"Confusing" instructions on medicine bottles and packs dispensed by UK pharmacies are to be replaced with simpler words and phrases, starting from  this month.

Around two million prescriptions are issued every day in the UK, and the law requires each bottle or pack of medicines which is dispensed to have a printed label explaining how the medicine should be taken. However, many commonly-used phrases on medicine labels are easily misunderstood, causing patients to behave in ways which compromise the safety and effectiveness of their treatment, according to work done by researchers at the University of Leeds in collaboration with the Leeds-based company Luto Research.

"It is vital that wordings on labels are simple and straightforward," said Theo Raynor, professor of pharmacy at Leeds University. "Most medicines do contain leaflets providing detailed information for patients, but these leaflets can get lost or overlooked. Patients' behaviour tends to be guided by the instructions on the outside of medicine bottles and packets of pills, so these must be as clear and unambiguous as possible," he added.

Prof Raynor and colleagues tested a selection of instructions on a large number of volunteers aged 20-80, rewording any phrases that people found confusing and then checked that their suggested revisions were easier to understand with more volunteers.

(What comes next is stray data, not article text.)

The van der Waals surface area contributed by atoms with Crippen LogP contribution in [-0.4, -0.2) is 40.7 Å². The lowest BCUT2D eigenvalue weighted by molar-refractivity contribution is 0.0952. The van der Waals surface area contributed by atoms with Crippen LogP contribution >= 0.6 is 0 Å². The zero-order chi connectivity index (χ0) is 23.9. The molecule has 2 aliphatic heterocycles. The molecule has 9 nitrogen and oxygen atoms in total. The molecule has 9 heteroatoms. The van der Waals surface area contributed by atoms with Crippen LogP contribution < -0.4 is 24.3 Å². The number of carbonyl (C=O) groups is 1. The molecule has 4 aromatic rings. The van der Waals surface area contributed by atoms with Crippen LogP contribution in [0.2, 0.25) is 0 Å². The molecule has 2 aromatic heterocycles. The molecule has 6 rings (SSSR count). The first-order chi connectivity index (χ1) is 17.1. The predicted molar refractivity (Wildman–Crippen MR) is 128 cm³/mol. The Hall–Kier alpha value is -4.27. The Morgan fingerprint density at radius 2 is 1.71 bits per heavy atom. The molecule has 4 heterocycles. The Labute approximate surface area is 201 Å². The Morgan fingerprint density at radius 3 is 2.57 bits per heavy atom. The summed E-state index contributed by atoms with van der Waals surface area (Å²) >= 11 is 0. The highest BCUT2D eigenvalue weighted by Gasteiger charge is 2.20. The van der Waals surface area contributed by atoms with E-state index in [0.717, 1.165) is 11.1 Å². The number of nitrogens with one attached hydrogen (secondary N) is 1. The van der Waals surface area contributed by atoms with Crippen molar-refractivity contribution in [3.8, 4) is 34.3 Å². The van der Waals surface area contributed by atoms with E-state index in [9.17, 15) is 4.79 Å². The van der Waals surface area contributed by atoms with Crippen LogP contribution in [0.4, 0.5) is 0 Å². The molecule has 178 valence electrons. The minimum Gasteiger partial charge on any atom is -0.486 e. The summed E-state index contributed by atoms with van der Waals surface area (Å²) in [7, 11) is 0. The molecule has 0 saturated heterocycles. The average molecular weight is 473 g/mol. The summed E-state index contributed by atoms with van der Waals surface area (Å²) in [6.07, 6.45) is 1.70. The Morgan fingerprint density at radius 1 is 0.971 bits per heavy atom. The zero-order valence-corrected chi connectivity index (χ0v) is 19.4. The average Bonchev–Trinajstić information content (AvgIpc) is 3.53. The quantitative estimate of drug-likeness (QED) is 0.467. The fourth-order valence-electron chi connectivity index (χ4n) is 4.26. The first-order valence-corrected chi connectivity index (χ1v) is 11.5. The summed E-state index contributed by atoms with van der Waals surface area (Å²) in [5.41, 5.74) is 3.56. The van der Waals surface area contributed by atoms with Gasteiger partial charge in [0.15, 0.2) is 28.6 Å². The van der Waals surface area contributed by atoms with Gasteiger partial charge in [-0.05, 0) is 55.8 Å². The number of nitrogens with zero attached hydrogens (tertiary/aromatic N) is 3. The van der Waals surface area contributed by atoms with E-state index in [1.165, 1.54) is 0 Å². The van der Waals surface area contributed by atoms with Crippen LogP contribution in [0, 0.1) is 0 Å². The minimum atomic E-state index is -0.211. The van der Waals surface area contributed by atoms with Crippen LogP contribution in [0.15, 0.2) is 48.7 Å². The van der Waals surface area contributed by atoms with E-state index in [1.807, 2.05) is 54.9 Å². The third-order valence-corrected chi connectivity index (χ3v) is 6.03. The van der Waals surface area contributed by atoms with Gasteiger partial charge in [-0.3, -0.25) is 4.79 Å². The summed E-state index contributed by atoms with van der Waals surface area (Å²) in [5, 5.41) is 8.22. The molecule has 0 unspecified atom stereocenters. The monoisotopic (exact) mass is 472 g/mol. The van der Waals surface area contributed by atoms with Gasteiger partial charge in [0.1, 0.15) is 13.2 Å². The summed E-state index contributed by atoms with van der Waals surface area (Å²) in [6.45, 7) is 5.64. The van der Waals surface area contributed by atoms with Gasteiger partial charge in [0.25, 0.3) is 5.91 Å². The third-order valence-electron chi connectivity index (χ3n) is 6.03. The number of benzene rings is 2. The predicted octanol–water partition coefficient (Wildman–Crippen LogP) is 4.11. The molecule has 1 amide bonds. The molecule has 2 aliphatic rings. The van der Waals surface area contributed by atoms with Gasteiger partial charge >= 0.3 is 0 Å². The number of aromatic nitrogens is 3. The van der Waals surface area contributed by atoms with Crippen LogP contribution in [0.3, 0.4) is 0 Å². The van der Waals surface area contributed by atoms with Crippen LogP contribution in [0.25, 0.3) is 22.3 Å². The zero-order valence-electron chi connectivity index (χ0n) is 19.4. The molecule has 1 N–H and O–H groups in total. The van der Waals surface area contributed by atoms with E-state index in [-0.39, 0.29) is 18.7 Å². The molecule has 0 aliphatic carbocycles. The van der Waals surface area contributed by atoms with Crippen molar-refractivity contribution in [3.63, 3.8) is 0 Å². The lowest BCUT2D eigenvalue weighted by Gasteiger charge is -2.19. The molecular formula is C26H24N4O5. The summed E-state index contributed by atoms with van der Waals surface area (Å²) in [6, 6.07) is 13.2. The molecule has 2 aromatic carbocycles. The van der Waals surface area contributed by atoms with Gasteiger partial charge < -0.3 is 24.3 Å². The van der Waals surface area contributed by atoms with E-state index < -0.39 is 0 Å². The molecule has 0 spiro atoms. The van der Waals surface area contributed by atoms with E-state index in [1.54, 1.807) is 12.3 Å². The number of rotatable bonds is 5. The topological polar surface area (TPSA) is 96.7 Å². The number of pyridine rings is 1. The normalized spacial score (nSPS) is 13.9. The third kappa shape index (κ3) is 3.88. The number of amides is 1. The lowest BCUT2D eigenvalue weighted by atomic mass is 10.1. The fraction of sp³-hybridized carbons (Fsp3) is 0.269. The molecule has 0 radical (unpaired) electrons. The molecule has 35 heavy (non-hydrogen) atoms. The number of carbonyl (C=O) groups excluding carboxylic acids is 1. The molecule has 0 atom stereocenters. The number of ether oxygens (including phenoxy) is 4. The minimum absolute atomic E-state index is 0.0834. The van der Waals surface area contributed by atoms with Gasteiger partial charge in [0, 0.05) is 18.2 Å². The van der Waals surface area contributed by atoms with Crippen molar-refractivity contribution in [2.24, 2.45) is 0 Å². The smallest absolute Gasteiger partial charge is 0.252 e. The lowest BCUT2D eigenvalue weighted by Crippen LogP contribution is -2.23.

One example of a word which the researchers found was not always readily understood is "drowsiness."  Comprehension is improved by using the phrase: "this medicine may make you feel sleepy" instead, they say.

Another good example is the wording "avoid alcoholic drinks," noted Prof Raynor. "Our user tests have shown that the word 'avoid' can cause confusion and that some people think it only means they should limit their alcohol intake. This phrase will now be replaced by the instruction: 'do not drink alcohol while taking this medicine,' which is far clearer," he said.

The revised phrases have been included in the latest version of the British National Formulary (BNF), which commissioned the research, and the software used by large pharmacy chains and independent pharmacists to print instruction labels is updated regularly, "so we would expect to see these new phrases appear within the next six months," said Prof Raynor.